Do These Four Things to Get More Out Of Your Relationships

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Do These Four Things to Get More Out Of Your Relationships

Something big happened.

You are upset.

You blurt something out that only partially communicates what’s going on.

It triggers the other person.

They blurt something back.

Blurts fly like crazy.

Before you know it, you are in a fight – about who knows what (blurts?).

Nobody wins this. Not even the blurts.

So, are you ready to break that cycle, and still be true to yourself?

 

Fully Communicating

For most of us, when we are upset, we do not fully communicate. This makes it difficult for another person to meet or even hear our request. In fact, very rarely do we even make a request in this upset blurting state. And it makes it nearly impossible for us to get what we want.

To help bring this home, let’s go with a hypothetical situation.

Let’s say that you open the dishwasher in the morning, and notice that it’s loaded in a strange way. It may have dishes with food on them that you know won’t get clean. It may also be loaded in a way that less things can get washed. You’ve told your partner or child (or both) several times how you want it loaded, and it’s not happening. To make matters worse, you are tired and have not had your coffee yet.

While your dishwasher etiquette may be pristine at your house, you probably have something close to this situation to relate to, right?

So, what does a better communication look like for this?

A full communication has a structure to it that encompasses four major things:

  1. Observation – What would an outside party also notice about this? In our dishwasher example, this would be something like “Hey, I noticed the dishwasher was loaded differently than I requested.”
  2. Thought – What meaning about this did you make up about the situation (no, not the Jersey Shore character)? “And I thought that you didn’t care what I wanted.”
  3. Feeling – What are one or two words you can use to describe your feelings about this? Remember feeling words are things like mad, glad, sad, upset. Shorter is better here. “And I felt angry and disrespected.”
  4. Desire – What would you like to happen or the next steps to be? You can also think of this as a request. “And I’d like to figure out a plan to load the dishwasher, so everything gets clean. Can we find a time to do that please?”

Now that you know the four steps, imagine receiving a communication like this.

Would you feel as on guard or defensive as someone asking instead “Why didn’t you load the dishwasher right? You don’t care about anything. I’m so sick of this.” Or even worse, holding up a dirty dish, getting a glaring look and them asking something like “Really?” and then walking away.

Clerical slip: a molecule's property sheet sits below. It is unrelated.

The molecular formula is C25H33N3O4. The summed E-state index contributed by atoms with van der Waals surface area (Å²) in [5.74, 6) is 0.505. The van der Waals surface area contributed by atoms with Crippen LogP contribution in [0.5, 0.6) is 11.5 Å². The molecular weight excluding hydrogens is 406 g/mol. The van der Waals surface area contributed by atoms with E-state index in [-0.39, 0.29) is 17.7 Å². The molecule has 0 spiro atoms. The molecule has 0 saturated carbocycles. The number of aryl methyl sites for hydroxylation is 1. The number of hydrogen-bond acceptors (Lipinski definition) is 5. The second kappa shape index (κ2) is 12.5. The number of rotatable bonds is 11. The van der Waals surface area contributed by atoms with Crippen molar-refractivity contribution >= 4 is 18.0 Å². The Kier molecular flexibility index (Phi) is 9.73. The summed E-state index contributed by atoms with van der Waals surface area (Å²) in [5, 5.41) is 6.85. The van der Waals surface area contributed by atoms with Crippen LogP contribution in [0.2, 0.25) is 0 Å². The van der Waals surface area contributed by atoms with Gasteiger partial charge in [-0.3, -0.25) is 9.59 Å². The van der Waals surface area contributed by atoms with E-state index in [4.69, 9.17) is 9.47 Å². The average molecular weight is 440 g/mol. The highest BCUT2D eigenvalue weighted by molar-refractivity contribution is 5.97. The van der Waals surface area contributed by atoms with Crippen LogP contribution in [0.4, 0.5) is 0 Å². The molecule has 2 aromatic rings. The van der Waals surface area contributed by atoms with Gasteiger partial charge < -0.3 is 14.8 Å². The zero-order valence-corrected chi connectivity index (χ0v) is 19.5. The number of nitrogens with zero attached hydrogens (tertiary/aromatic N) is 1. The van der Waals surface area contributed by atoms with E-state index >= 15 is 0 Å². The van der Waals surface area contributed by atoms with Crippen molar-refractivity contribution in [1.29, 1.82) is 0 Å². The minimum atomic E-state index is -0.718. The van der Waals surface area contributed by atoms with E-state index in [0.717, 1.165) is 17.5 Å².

Neither of those examples are likely to give you the results you seek – and there’s a high likelihood of blurts. Instead, this four-part structured communication is about you showing up fully, and giving the other person a chance. It’s not to manipulate them to doing what you want. Your desire is a request, and the problem-solving happens between each of you.

It’s blurt free.

For you teachers and parents, this can be a very powerful tool to teach your students and children. They will be more able to explain what’s going on in their worlds to you and others. You will also have more insight into what is truly going on for them.

To help you do this, you can use the attached infographic and remember “Out The Front Door” (for Observation, Thought, Feeling and Desire). You can also use four fingers with O, T, F, D.

Ready to put this into action?

Think of the last argument or upset you had with someone, and try to remember what started it. It could also just be an internal discussion you had, being upset about something. Yes, get past the blurts.

Now, use the four steps and imagine communicating them to another person. You can write it out or talk to yourself or even look in the mirror and practice. You may notice that you need to take a few deep breaths before this. Oxygen is your friend and can be a great help here.

By rehearsing this, you are giving instructions to your brain about a new pattern it can try out next time. This simple action is doing more than you may realize right now. If you want to take it further, imagine the other person using this to express their concerns back to you.

Next Steps

Now, the next time something hard comes up, you have a structured way to fully communicate with someone else. The outcome will be a lot better than just blurting out a partial communication, and it greatly helps others to truly be in relationship with you.

I noticed you read this to the end (observation), and I made up that you liked it (thought). I’m happy and excited (feeling) if it was useful to you and my hope is that you can use it right away with your family and friends – and maybe even at work (desire).

 

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